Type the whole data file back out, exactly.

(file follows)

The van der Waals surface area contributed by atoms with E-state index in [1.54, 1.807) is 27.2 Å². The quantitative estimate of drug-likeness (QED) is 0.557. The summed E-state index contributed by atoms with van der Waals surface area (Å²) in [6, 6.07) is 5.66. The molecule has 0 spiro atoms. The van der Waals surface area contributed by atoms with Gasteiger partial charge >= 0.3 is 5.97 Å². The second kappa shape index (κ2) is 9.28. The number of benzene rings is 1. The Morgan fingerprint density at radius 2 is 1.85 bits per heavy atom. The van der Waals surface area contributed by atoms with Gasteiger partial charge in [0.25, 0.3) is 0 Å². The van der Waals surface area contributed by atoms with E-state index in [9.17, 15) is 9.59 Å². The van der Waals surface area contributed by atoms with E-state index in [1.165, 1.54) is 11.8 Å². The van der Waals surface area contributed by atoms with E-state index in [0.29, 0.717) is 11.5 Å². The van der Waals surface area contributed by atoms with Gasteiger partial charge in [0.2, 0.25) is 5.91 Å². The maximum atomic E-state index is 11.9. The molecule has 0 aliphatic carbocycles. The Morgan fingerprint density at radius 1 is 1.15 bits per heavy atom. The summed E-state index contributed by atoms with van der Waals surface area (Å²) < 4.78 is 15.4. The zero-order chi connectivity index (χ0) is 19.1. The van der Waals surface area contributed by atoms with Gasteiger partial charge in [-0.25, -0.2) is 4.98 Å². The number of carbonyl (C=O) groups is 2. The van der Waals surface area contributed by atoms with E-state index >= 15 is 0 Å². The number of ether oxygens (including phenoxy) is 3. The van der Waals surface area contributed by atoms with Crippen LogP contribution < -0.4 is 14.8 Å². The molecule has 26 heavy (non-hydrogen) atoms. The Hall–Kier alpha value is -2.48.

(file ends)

The van der Waals surface area contributed by atoms with E-state index in [1.54, 1.807) is 27.2 Å². The quantitative estimate of drug-likeness (QED) is 0.557. The summed E-state index contributed by atoms with van der Waals surface area (Å²) in [6, 6.07) is 5.66. The molecule has 0 spiro atoms. The van der Waals surface area contributed by atoms with Gasteiger partial charge >= 0.3 is 5.97 Å². The second kappa shape index (κ2) is 9.28. The number of benzene rings is 1. The Morgan fingerprint density at radius 2 is 1.85 bits per heavy atom. The van der Waals surface area contributed by atoms with Gasteiger partial charge in [0.25, 0.3) is 0 Å². The van der Waals surface area contributed by atoms with E-state index in [9.17, 15) is 9.59 Å². The van der Waals surface area contributed by atoms with E-state index in [1.165, 1.54) is 11.8 Å². The van der Waals surface area contributed by atoms with E-state index in [0.29, 0.717) is 11.5 Å². The van der Waals surface area contributed by atoms with Gasteiger partial charge in [0.2, 0.25) is 5.91 Å². The maximum atomic E-state index is 11.9. The molecule has 0 aliphatic carbocycles. The Morgan fingerprint density at radius 1 is 1.15 bits per heavy atom. The summed E-state index contributed by atoms with van der Waals surface area (Å²) < 4.78 is 15.4. The zero-order chi connectivity index (χ0) is 19.1. The van der Waals surface area contributed by atoms with Gasteiger partial charge in [-0.25, -0.2) is 4.98 Å². The number of carbonyl (C=O) groups is 2. The van der Waals surface area contributed by atoms with E-state index >= 15 is 0 Å². The number of ether oxygens (including phenoxy) is 3. The van der Waals surface area contributed by atoms with Crippen LogP contribution < -0.4 is 14.8 Å². The molecule has 26 heavy (non-hydrogen) atoms. The Hall–Kier alpha value is -2.48.